TEMPLATE Letter for Members to Use to Submit Responses to ERO Posting on Growth Plan February 13, 2019
The government has submitted a proposal to make Modifications to O. Reg. 311/06 (Transitional Matters - Growth Plans) made under the Places to Grow Act, 2005 to implement the Proposed Amendment to the Growth Plan for the Greater Golden Horseshoe, 2017. OSSGA has made the point to the government that the current policy framework is not working. Approvals for new mineral aggregate operations in Southern Ontario are taking up to 10 years to complete the process. There are too many overlapping policies and inconsistent approaches between the Provincial Plans, Regional Official Plans, Local Official Plans and Conservation Authority policies regarding the management of this essential non-renewable resource.
Specification Alert February 6, 2019
Please be advised that there have been changes made to Aggregate Specifications for OPSS 1002, April 2018. This revised specification has been included in several MTO tender documents recently, most notably MTO Contract #2018-2024, Hwy 400 & Hwy 89 Interchange, Closing Feb. 14, 2019 and has raised concerns with many suppliers.
Avenues Winter 2019 Issue Now Available! February 5, 2019
The newest Winter 2019 issue of Avenues Magazine is now available online!
2019 Active & Associate Member Applications Are Now Available! February 1, 2019
2019 Active & Associate Member Applications to the Ontario Stone, Sand & Gravel Association are now available. Visit ossga.com/why_join_ossga to apply!
Securing Access to Stone, Sand & Gravel: OSSGA's Recommendations for Securing Close-to-Market Aggregate January 30, 2019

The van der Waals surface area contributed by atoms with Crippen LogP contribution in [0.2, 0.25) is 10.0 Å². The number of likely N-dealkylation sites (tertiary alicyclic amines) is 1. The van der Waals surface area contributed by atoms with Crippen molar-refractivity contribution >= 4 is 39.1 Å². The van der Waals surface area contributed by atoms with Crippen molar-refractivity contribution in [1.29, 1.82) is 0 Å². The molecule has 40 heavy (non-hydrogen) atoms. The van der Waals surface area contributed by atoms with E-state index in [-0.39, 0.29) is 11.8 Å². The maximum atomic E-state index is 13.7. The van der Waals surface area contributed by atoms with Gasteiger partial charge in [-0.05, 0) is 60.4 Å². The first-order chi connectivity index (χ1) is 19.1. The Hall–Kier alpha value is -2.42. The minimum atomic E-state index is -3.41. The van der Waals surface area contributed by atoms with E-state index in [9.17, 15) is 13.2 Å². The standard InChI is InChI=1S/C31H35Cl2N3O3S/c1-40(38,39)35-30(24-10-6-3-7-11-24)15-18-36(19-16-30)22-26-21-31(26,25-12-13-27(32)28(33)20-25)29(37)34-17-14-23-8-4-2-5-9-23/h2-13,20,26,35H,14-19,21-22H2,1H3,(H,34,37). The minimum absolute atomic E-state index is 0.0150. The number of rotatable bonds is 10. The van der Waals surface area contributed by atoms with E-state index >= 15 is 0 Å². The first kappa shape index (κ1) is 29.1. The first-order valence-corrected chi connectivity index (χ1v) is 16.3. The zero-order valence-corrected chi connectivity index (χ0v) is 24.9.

Ensuring Economic Growth and Future Greenspace in the Greater Golden Horseshoe
Revised Sample Safety Data Sheets (SDS) Now Available for OSSGA Members January 18, 2019
Under the Federal Government's amended WHMIS legislation, Material Safety Data Sheets (MSDS) have been renamed Safety Data Sheets (SDS).

The world is running out of sand — and you’d be surprised how significant that is

September 11, 2017 at 2:10 PM

From the Financial Post

China has devoured more sand in the past four years than the United States did throughout the 20th century. Dubai, a city built on a desert, had to import the sand used in the world’s tallest tower, the Burj Khalifa, from Australia. In India, sand has become such a hot commodity that it has been taken over by “sand mafias” who illegally mine and sell it on the black market.

The demand for sand is on the rise as urban development around the world soars and hydraulic fracturing technology becomes more popular in places such as the U.S. and Alberta.

Though most people have never thought twice about the supply of the seemingly plentiful grains, a growing number of observers are ringing the alarm that the global supply of sand is slipping through our fingers.

Read the article in the Financial Post.